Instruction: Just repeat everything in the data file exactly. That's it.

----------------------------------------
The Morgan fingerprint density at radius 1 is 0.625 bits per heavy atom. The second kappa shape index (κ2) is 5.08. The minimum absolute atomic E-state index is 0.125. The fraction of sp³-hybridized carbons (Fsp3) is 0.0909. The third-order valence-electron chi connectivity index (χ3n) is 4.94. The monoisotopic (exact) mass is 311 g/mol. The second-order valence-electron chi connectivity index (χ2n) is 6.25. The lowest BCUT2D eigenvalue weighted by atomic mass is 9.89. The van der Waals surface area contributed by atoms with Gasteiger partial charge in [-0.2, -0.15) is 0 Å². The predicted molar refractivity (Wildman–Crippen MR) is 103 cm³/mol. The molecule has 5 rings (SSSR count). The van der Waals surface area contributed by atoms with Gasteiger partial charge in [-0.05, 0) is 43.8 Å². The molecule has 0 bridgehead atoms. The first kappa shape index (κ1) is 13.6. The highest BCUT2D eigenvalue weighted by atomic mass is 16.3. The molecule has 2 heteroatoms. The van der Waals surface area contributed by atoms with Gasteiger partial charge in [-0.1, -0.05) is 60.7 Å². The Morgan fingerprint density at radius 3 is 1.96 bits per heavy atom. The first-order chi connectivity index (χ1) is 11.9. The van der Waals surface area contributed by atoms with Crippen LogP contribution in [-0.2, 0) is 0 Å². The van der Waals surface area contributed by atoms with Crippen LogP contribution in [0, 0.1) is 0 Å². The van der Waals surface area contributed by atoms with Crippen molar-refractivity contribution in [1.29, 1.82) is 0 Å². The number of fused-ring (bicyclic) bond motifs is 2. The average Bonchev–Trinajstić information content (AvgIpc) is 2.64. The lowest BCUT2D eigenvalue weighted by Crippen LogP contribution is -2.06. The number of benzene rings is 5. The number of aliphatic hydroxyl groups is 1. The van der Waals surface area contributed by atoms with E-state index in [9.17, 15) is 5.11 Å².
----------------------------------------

The Morgan fingerprint density at radius 1 is 0.625 bits per heavy atom. The second kappa shape index (κ2) is 5.08. The minimum absolute atomic E-state index is 0.125. The fraction of sp³-hybridized carbons (Fsp3) is 0.0909. The third-order valence-electron chi connectivity index (χ3n) is 4.94. The monoisotopic (exact) mass is 311 g/mol. The second-order valence-electron chi connectivity index (χ2n) is 6.25. The lowest BCUT2D eigenvalue weighted by atomic mass is 9.89. The van der Waals surface area contributed by atoms with Gasteiger partial charge in [-0.2, -0.15) is 0 Å². The predicted molar refractivity (Wildman–Crippen MR) is 103 cm³/mol. The molecule has 5 rings (SSSR count). The van der Waals surface area contributed by atoms with Gasteiger partial charge in [-0.05, 0) is 43.8 Å². The molecule has 0 bridgehead atoms. The first kappa shape index (κ1) is 13.6. The highest BCUT2D eigenvalue weighted by atomic mass is 16.3. The molecule has 2 heteroatoms. The van der Waals surface area contributed by atoms with Gasteiger partial charge in [-0.1, -0.05) is 60.7 Å². The Morgan fingerprint density at radius 3 is 1.96 bits per heavy atom. The first-order chi connectivity index (χ1) is 11.9. The van der Waals surface area contributed by atoms with Crippen LogP contribution in [-0.2, 0) is 0 Å². The van der Waals surface area contributed by atoms with Crippen LogP contribution in [0, 0.1) is 0 Å². The van der Waals surface area contributed by atoms with Crippen molar-refractivity contribution in [1.29, 1.82) is 0 Å². The number of fused-ring (bicyclic) bond motifs is 2. The average Bonchev–Trinajstić information content (AvgIpc) is 2.64. The lowest BCUT2D eigenvalue weighted by Crippen LogP contribution is -2.06. The number of benzene rings is 5. The number of aliphatic hydroxyl groups is 1. The van der Waals surface area contributed by atoms with E-state index in [9.17, 15) is 5.11 Å².